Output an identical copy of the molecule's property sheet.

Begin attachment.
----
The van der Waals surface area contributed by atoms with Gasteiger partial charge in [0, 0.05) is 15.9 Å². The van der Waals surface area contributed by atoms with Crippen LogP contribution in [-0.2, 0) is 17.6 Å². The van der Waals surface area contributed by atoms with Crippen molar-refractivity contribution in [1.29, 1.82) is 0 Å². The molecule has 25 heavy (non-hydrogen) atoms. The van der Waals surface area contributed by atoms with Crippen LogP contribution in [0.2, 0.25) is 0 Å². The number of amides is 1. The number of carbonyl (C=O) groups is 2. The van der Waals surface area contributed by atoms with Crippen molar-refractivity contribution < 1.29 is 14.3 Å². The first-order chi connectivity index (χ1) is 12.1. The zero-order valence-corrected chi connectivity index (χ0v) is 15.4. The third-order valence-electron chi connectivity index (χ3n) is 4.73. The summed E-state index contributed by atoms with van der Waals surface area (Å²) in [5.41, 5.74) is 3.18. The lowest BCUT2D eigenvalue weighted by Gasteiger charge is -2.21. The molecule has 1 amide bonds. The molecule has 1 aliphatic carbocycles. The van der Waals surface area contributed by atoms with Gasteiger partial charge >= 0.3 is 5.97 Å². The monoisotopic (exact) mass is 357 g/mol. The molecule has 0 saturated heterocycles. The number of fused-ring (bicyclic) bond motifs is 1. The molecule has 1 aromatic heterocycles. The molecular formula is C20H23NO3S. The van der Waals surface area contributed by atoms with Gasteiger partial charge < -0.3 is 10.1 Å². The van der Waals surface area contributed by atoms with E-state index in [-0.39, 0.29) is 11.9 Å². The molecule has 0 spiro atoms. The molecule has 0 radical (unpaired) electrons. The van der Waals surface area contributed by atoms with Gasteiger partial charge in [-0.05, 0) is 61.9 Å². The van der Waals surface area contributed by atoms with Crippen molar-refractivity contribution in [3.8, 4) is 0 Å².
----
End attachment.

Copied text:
The van der Waals surface area contributed by atoms with Gasteiger partial charge in [0, 0.05) is 15.9 Å². The van der Waals surface area contributed by atoms with Crippen LogP contribution in [-0.2, 0) is 17.6 Å². The van der Waals surface area contributed by atoms with Crippen molar-refractivity contribution in [1.29, 1.82) is 0 Å². The molecule has 25 heavy (non-hydrogen) atoms. The van der Waals surface area contributed by atoms with Crippen LogP contribution in [0.2, 0.25) is 0 Å². The number of amides is 1. The number of carbonyl (C=O) groups is 2. The van der Waals surface area contributed by atoms with Crippen molar-refractivity contribution < 1.29 is 14.3 Å². The first-order chi connectivity index (χ1) is 12.1. The zero-order valence-corrected chi connectivity index (χ0v) is 15.4. The third-order valence-electron chi connectivity index (χ3n) is 4.73. The summed E-state index contributed by atoms with van der Waals surface area (Å²) in [5.41, 5.74) is 3.18. The lowest BCUT2D eigenvalue weighted by Gasteiger charge is -2.21. The molecule has 1 amide bonds. The molecule has 1 aliphatic carbocycles. The van der Waals surface area contributed by atoms with Gasteiger partial charge >= 0.3 is 5.97 Å². The monoisotopic (exact) mass is 357 g/mol. The molecule has 0 saturated heterocycles. The number of fused-ring (bicyclic) bond motifs is 1. The molecule has 1 aromatic heterocycles. The molecular formula is C20H23NO3S. The van der Waals surface area contributed by atoms with Gasteiger partial charge < -0.3 is 10.1 Å². The van der Waals surface area contributed by atoms with E-state index in [-0.39, 0.29) is 11.9 Å². The molecule has 0 spiro atoms. The molecule has 0 radical (unpaired) electrons. The van der Waals surface area contributed by atoms with Gasteiger partial charge in [-0.05, 0) is 61.9 Å². The van der Waals surface area contributed by atoms with Crippen molar-refractivity contribution in [3.8, 4) is 0 Å².